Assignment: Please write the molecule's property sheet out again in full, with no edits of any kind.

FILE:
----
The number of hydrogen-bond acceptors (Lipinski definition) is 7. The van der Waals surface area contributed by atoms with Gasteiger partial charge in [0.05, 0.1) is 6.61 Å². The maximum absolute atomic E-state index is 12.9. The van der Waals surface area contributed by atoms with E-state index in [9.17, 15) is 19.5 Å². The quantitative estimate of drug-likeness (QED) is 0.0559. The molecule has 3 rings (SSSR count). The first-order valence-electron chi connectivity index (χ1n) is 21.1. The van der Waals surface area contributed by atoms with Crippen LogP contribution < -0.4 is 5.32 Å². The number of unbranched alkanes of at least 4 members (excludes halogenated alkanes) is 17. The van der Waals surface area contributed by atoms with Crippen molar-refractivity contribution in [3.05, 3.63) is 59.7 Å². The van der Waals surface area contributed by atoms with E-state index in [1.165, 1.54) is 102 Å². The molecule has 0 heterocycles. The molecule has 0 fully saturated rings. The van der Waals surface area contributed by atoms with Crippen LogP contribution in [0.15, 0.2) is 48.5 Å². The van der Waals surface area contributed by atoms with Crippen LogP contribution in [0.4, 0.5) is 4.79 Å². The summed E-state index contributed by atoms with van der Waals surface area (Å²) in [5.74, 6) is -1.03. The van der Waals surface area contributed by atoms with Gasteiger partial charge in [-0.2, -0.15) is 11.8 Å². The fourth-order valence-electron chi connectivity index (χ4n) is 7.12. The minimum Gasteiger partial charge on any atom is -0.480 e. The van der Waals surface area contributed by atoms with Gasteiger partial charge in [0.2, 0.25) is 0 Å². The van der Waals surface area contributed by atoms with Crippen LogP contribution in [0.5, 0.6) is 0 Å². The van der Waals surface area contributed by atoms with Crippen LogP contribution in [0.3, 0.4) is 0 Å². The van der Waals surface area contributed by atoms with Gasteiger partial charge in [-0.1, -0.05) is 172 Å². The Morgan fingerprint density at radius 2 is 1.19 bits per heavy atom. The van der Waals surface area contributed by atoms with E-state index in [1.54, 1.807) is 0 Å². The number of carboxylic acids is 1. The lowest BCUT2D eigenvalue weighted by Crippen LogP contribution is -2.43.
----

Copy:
The number of hydrogen-bond acceptors (Lipinski definition) is 7. The van der Waals surface area contributed by atoms with Gasteiger partial charge in [0.05, 0.1) is 6.61 Å². The maximum absolute atomic E-state index is 12.9. The van der Waals surface area contributed by atoms with E-state index in [9.17, 15) is 19.5 Å². The quantitative estimate of drug-likeness (QED) is 0.0559. The molecule has 3 rings (SSSR count). The first-order valence-electron chi connectivity index (χ1n) is 21.1. The van der Waals surface area contributed by atoms with Crippen LogP contribution < -0.4 is 5.32 Å². The number of unbranched alkanes of at least 4 members (excludes halogenated alkanes) is 17. The van der Waals surface area contributed by atoms with Crippen molar-refractivity contribution in [3.05, 3.63) is 59.7 Å². The van der Waals surface area contributed by atoms with E-state index in [1.165, 1.54) is 102 Å². The molecule has 0 heterocycles. The molecule has 0 fully saturated rings. The van der Waals surface area contributed by atoms with Crippen LogP contribution in [0.15, 0.2) is 48.5 Å². The van der Waals surface area contributed by atoms with Crippen LogP contribution in [0.4, 0.5) is 4.79 Å². The summed E-state index contributed by atoms with van der Waals surface area (Å²) in [5.74, 6) is -1.03. The van der Waals surface area contributed by atoms with Gasteiger partial charge in [-0.2, -0.15) is 11.8 Å². The fourth-order valence-electron chi connectivity index (χ4n) is 7.12. The minimum Gasteiger partial charge on any atom is -0.480 e. The van der Waals surface area contributed by atoms with Gasteiger partial charge in [0.2, 0.25) is 0 Å². The van der Waals surface area contributed by atoms with Crippen LogP contribution in [0.5, 0.6) is 0 Å². The van der Waals surface area contributed by atoms with Crippen LogP contribution in [0.3, 0.4) is 0 Å². The van der Waals surface area contributed by atoms with Gasteiger partial charge in [-0.1, -0.05) is 172 Å². The Morgan fingerprint density at radius 2 is 1.19 bits per heavy atom. The van der Waals surface area contributed by atoms with E-state index in [1.54, 1.807) is 0 Å². The number of carboxylic acids is 1. The lowest BCUT2D eigenvalue weighted by Crippen LogP contribution is -2.43.